China mulls levying property tax

Updated: 2010-07-23 15:51
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Editor's Note: Property tax is expected to boost the coffers of local governments and will also help curb realty speculation by increasing the holding costs.

In May, the central government approved the guidelines submitted by the National Development and Reform Commission for systematic reform of the economy. Prominent among the proposals was the clause to "gradually push the reform of the tax on the holding of properties". [Share your views]

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China mulls levying property tax



Property tax rollout on the cards


 China mulls levying property tax

A worker balances on scaffoldings at a construction site in Beijing May 20, 2010.[Photo/Agencies]  

China plans to start implementing a property tax in two or three years on a trial basis, a source from the Ministry of Finance told China Daily.

The National Business Daily had earlier reported that the property tax might be rolled out in several cities under a pilot program in 2012.

But the ministry source indicated that it was still not clear whether the trials would start in 2012 as the government had chalked out a three-year time frame for launching the program.

The property tax program would be tested in some cities before it is implemented on nationwide basis, the source said. Full story


China said to start levying property tax in 2012 

China looks set to start levying property tax in 2012 on a trial basis, sources from the Ministry of Finance said. Full story


Earlier reports 

Property tax may be levied

China to reform resource and property taxes

No property taxes for now: Official


Push for property tax gears up 

Senior officials are pushing to implement property tax amid intensified efforts by the authorities to rein in soaring housing prices to promote a healthy and stable real estate market. Full story


Local govts await approval for property tax

China's central government is considering selecting two cities from Hunan and Hubei provinces, respectively, for a pilot program for property tax collection on commercial real estate, China Securities Journal reported recently. Full story


Shanghai: Property tax plan waits approval 

Shanghai has submitted the draft plan of property tax to the central government for approval, the China Securities Journal reported. Full story


Beijing: Taxman targets multiple-home owners 

 China mulls levying property tax

Above and below: The sales center of a new property outside Beijing's Fifth Ring Road is almost empty on May 2, two days after some tough property policies were issued to curb the city's skyrocketing housing prices. [Zou Hong / China Daily]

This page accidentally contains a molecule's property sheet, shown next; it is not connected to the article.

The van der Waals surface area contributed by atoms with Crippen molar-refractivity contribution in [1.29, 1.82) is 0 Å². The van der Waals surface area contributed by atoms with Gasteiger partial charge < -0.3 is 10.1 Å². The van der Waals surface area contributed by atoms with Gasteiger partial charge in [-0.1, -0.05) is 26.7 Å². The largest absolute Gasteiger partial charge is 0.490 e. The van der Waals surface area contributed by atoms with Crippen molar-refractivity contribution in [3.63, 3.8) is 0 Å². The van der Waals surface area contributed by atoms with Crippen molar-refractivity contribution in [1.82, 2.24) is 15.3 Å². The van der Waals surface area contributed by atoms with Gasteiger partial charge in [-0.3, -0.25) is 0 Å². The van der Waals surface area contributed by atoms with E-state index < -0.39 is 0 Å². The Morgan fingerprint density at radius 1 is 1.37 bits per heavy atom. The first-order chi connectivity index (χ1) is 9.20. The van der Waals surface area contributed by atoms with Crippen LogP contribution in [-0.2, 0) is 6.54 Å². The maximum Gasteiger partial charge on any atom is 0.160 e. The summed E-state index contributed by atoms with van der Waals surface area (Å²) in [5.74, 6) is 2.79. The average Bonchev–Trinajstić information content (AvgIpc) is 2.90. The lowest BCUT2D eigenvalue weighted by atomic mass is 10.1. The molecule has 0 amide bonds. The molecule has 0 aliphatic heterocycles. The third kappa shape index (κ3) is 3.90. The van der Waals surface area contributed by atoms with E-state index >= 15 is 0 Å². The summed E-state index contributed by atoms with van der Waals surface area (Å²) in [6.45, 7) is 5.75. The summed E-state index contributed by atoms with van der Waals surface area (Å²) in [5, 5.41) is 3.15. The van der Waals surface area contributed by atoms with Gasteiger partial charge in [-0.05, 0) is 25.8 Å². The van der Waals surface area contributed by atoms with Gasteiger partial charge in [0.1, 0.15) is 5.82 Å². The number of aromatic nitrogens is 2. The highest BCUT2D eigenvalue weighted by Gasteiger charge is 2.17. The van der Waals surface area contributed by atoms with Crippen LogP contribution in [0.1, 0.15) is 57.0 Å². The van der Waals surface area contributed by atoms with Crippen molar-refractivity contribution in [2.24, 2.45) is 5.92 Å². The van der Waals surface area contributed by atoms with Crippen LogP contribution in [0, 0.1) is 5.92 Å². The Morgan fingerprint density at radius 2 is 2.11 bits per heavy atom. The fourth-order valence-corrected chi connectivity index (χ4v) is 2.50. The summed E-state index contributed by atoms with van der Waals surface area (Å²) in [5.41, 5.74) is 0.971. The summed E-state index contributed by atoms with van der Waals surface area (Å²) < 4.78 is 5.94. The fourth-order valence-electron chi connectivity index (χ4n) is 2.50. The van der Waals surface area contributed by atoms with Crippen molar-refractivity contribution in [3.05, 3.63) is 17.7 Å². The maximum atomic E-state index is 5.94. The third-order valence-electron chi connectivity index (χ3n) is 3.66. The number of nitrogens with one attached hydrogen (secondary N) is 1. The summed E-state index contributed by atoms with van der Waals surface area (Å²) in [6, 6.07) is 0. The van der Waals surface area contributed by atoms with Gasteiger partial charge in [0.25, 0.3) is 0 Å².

Beijing is considering a tax on luxury properties or the owners of more than two houses. Such a move, which would be implemented in the second half of the year, would follow the April 30 issuance of property polices that have been called the toughest in the city's history. Full story


Tax on vacant homes proposed in Beijing 

Housing experts have suggested that Beijing impose a special tax on vacant homes, in order to lower the city's vacancy rate and provide more houses to people who are in need. Full story


China mulls levying property tax




Investors cool to property curbs

China mulls levying property tax

Kenneth Rogoff, economics professor at Harvard University, participates in a panel discussion at the 2010 World Economic Forum annual meeting in Davos, Switzerland, in January. [Andrew Harrer / Bloomberg]

China bond investors are betting government measures to cool property prices won't hurt real estate companies as money managers and economists warn of a crash that may slow the economy leading global growth. Full story


Tightening property policies to continue


China mulls levying property tax

The country will continue its tightening policies for the property sector, even as housing prices in June saw the first monthly fall since February last year, the Ministry of Housing and Urban-Rural Development said on Monday. Full story


China's housing prices grow slower in June 

Housing prices in major Chinese cities rose 11.4 percent year-on-year in June, one percentage point lower than the increase in May, the National Bureau of Statistics (NBS) said. Full story


Roof comes off real estate scams 

With housing prices soaring annually in recent years, more would-be buyers are becoming the victims of crimes connected to cheating in the real estate sector, according to an investigation by the People's Procuratorate of Beijing released on July 10. Full story


Real estate support to stay

China mulls levying property tax

A migrant worker looks at a housing development under construction in Beijing. Property prices in 70 Chinese cities rose by a record 12.8 percent in April from a year earlier after climbing by 11.7 percent in March and 10.7 percent in February. Jin Guo / for China Daily